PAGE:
Hinsdale IL Screening

Hinsdale IL ScreeningAs RTN moves on in its campaign for change, the film continues to break down barriers. Once the film has been viewed, audiences are transformed, revved up and ready to confront the complex questions raised and buoyed by the sense that through strong coalitions, anything is possible.

We recently screened in Hinsdale, IL, a suburban community 20 miles west of Chicago, for an audience of over 1,000. Though our destination was Hinsdale Central High School, the presence of the Chicago school system couldn’t be ignored.  With more than 600 schools and over 435,000 students, Chicago Public Schools is the third largest district in the nation.  One bright spot in Illinois, is a mandate that all schools K-12 must teach social and emotional learning (SEL) to all students (called the IL Children’s Mental Health Act of 2003).    SEL helps to develop skills such as self-awareness, self-management, awareness of others, decision-making and problem-solving, all of which go a long way in supporting academics, positive behaviors, and health, as well as providing students with the skills needed in the 21st century workplace. The positive effects of social and emotional learning were also highlighted recently in a research article published in the journal of Child Development.

Joining me to lead the discussion was Dr. Janet Stutz, Assistant Superintendent of Instruction for the district.  Not surprisingly, in the Q and A after the screening, the subject quickly turned to homework.  Audiences are still surprised to discover that homework has increased over the last several decades in spite of the research that says there is no correlation between homework and academic achievement. What’s driving the increase in homework assignments? The wide range of content teachers are expected to cover in a limited time period and pressure, in some cases, from parents.

We highlighted the many ways that homework and other issues are being addressed nationally and the successes we have seen: elementary schools that have eliminated homework altogether, as administrators have reviewed the research and come to accept that during the elementary school years, the most valuable ways for children to spend their evening time is having dinner with their family and reading for pleasure; high schools, public and private, that have eliminated AP programs, freeing their educators from teaching to the test so they can develop courses that inspire students to dig deeper; high schools that have eliminated grades, instead using narrative transcripts; others that have instituted later start times or have gone to block schedule allowing students the time to dig deeper and process what they are learning during the day and reducing the number of classes they are preparing for each night. One way that Hinsdale Central has already addressed the pressures on students has been to eliminate class rank.

One school administrator brought up the issue of testing, saying we have to factor in what happens at the state and federal levels, the demand for rigorous curriculum and the ability to compete in the global society. “I need my students to be able to be measured according to the requirements of the state and federal government; since the enactment of No Child Left Behind, we live in an environment of accountability.  How do we do this and not have kids lose their love of learning?"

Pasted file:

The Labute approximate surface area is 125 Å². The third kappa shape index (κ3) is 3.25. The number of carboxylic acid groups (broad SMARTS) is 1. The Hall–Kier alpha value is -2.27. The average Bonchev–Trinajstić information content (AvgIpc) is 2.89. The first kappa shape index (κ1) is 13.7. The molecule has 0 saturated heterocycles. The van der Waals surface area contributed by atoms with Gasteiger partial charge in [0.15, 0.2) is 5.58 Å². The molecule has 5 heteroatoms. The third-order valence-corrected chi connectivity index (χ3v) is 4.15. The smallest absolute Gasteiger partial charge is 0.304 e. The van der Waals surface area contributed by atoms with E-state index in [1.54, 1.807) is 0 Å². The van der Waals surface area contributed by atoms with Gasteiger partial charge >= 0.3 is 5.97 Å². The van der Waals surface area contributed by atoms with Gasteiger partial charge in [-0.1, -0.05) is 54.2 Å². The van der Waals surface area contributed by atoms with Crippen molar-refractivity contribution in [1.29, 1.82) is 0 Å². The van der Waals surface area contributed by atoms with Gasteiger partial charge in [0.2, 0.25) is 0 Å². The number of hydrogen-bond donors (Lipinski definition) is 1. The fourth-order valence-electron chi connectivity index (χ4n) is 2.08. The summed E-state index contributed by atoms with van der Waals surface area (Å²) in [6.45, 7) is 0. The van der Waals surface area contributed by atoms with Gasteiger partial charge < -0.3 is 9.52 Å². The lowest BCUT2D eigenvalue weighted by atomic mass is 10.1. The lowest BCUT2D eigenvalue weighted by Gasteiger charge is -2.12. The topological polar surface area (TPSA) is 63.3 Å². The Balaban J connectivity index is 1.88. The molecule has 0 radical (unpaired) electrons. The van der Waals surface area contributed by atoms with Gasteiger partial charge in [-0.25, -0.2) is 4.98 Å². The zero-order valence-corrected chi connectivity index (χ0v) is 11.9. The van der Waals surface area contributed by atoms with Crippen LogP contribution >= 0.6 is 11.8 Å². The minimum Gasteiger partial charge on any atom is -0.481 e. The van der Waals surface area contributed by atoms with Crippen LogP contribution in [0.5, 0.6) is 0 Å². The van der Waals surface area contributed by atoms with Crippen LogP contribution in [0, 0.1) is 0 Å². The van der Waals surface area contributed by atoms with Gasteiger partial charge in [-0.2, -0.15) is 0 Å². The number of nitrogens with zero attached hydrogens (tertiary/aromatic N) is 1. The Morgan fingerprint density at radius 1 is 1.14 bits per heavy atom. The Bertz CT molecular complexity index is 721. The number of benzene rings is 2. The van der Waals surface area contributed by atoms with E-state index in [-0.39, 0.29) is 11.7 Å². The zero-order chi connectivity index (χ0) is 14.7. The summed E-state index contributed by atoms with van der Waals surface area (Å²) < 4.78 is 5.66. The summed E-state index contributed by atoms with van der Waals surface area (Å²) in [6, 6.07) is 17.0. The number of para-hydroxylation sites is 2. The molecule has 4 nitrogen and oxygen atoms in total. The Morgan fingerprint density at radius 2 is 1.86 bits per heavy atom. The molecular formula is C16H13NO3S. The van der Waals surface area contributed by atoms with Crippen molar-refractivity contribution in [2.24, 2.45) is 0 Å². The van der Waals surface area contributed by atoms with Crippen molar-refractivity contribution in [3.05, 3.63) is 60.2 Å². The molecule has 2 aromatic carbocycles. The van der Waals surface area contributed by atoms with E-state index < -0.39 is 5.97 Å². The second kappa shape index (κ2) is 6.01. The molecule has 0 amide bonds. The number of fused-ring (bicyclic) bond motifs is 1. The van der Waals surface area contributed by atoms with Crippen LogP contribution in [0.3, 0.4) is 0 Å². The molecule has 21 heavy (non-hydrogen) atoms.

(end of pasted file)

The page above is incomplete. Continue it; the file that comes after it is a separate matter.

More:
We highlighted the impact of the high-stakes testing regime instituted by NCLB on students, teachers, families and communities.  These tests do nothing to stimulate problem solving capabilities or critical thinking. The reality is that a teacher in a classroom is always assessing students. Rather than tie assessments to flawed, high-stakes tests, why not allow teachers to do formative assessments - taking notes about students, working collaboratively, to encourage students to take part in evaluating their performance and assessing their needs on an ongoing basis?

We need a shift away from placing so much value in inexpensive, multiple choice tests to a system that holds schools accountable for providing the best educational environment for all students.  We need to recognize individual talents and needs rather than today’s system that requires each student fit into a one-size-fits-all approach.

We’re producing a generation of test-takers who can study for a test and regurgitate the material, but we need to look at the loss in creativity, individuality and innovation.  Are we focusing on the skills our children are going to need in the future?

The ideal of collaboration and our cultural obsession with competition was brought into sharp focus by a cardiologist from south Asia who was surely the most dynamic questioner of the evening. The need to change our mindset around competitiveness was best illustrated by the doctor’s example of a patient in the ER with 10 physicians who, instead of consulting with each other, were standing around trying to determine who was best equipped to provide treatment. 

“As long as the culture remains a culture of winning rather than living and enjoying the moment, nothing will change,” the doctor said. “It’s important to not place the responsibility for change on just educators and makers of policy, but on everybody who has children—on all of us.”

There was a follow-up meeting this week where a group of 50 who attended the screening came together and participated in a follow-up dialogue using the World Café structure.  We were able to film this meeting and will be featuring footage on the website next week.  Stay tuned for that.